• Threaten completion for low-income, working students by cutting off their financial aid if they attend less than half-time. The budget suggests eliminating aid eligibility for students who must reduce their course load to less than half-time (fewer than 6 credits) even when such a reduction is due to the unavailability of courses, changing work schedules, or family obligations. Less-than-half-time enrollment of low-income students is mostly temporary, and cutting off aid during semesters with lower course loads may make it impossible to enroll at all, threatening their ultimate completion. According to a Department of Education study, continuous enrollment significantly increases the probability that a student will complete a degree.
  • Restrict the purchasing power of the Pell Grant, putting college further out of reach for low-income students. Rep. Ryan proposes to freeze the maximum Pell Grant for the next 10 years, despite the fact that the purchasing power of Pell has eroded considerably over time. The award level that Rep. Ryan suggests ($5,730) is expected to cover less than one-third of the cost of college in 2014-2015—the lowest since the start of the program. By 2024, this same award level would only cover 20 percent of college costs.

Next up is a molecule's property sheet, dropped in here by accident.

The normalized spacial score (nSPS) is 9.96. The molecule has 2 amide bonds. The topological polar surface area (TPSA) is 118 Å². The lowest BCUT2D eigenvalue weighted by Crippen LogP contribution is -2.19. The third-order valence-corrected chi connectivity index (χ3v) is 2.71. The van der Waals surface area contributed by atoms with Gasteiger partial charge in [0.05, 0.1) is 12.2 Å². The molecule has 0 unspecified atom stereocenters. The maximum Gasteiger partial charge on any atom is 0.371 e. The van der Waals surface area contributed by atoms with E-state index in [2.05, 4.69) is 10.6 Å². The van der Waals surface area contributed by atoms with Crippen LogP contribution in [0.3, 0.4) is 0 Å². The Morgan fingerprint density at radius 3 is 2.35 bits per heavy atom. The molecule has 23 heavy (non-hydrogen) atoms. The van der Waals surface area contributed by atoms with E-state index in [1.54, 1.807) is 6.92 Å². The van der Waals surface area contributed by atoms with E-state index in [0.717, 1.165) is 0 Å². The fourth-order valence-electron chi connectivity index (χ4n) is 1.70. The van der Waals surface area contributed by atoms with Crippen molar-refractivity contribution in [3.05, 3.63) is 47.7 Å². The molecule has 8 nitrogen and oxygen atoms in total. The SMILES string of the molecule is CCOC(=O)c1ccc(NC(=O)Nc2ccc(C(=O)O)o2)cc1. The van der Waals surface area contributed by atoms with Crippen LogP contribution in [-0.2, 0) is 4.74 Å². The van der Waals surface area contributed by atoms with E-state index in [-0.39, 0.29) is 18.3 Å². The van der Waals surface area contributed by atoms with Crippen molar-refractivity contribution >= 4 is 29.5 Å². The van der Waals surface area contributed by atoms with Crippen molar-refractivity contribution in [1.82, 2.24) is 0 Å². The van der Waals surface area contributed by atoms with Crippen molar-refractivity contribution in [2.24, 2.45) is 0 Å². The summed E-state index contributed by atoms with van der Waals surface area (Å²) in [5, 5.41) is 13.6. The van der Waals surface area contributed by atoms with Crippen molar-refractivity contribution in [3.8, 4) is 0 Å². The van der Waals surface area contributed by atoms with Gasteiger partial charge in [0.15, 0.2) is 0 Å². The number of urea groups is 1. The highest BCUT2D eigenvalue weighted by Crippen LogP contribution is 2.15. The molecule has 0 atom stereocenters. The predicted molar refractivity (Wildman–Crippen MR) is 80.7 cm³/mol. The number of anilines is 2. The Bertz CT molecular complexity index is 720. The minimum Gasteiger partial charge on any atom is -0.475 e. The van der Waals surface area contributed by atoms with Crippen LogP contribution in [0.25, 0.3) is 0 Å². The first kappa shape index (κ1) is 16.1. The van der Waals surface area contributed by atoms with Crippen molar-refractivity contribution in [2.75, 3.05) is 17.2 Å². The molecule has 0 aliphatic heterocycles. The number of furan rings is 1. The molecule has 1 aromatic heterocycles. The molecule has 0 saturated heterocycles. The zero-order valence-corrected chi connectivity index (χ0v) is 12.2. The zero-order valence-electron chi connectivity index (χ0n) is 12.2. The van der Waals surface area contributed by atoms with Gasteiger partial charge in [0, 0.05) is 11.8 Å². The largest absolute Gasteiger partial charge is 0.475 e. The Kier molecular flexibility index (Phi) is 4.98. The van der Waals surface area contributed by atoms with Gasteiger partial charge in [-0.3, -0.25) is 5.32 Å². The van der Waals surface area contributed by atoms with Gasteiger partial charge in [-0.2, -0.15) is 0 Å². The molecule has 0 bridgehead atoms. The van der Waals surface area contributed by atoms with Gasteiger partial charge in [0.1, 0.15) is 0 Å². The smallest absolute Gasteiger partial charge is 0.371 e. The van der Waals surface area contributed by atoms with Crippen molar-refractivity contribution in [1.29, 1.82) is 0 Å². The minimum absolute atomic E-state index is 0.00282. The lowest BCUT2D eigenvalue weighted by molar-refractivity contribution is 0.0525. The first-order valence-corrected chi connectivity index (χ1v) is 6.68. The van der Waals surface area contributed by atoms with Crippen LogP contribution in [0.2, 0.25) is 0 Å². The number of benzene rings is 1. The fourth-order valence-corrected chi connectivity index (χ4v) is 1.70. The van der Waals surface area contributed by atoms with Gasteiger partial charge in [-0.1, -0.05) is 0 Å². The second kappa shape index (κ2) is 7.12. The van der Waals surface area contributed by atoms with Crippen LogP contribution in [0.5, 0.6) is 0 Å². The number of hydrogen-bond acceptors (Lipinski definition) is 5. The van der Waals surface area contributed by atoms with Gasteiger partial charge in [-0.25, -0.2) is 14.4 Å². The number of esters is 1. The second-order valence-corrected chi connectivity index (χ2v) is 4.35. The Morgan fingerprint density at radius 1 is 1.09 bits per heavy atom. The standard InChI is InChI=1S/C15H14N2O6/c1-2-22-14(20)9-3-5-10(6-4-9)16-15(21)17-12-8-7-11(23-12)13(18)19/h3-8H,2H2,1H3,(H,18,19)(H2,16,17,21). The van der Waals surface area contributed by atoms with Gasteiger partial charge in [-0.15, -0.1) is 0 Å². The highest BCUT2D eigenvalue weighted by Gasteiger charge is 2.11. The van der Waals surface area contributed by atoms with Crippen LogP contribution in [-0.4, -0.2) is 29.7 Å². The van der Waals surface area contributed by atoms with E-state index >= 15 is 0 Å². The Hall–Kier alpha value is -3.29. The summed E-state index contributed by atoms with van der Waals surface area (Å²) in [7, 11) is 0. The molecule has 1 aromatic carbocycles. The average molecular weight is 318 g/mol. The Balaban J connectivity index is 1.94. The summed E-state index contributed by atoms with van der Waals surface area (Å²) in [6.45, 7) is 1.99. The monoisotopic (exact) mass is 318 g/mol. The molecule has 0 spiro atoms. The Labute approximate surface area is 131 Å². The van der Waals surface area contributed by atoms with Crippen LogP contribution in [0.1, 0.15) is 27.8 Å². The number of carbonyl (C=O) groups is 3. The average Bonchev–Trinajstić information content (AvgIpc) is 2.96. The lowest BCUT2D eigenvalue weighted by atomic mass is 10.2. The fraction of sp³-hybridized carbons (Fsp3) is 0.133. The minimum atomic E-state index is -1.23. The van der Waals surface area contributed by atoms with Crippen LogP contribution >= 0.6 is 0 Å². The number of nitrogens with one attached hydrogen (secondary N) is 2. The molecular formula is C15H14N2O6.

• Reduce aid eligibility of all types—including Pell Grants, student loans, and other aid—for some students by modifying the formula for calculating student aid. The budget suggests changing the aid eligibility formula in such a way that would restrict aid even further to low-income students, potentially increasing their unmet need (the difference between the costs of college and the amount of grant aid that the student receives). In 2012-2013, the average community college student already had more than $6,000 in annual unmet need. Policies that increase unmet need could result in students taking out additional loans to meet college costs or deciding to forgo college altogether.

Furthermore, Rep. Ryan claims that the Pell Grant program is on an “unsustainable” path. In fact, the program has seen a decline in costs since 2010, resulting in funding surpluses for the last several fiscal years. Program costs are expected to remain level over the next 10 years, after adjusting for inflation.

Due to the passage of the Bipartisan Budget Act in December 2013, which set spending levels for FY14 and FY15, the Ryan budget is unlikely to become law. However, it sets a dangerous and short-sighted example for future federal spending decisions.  We should be investing in America’s workforce not undercutting committed and hard-working students seeking greater opportunity through postsecondary education and economic success for themselves and their families.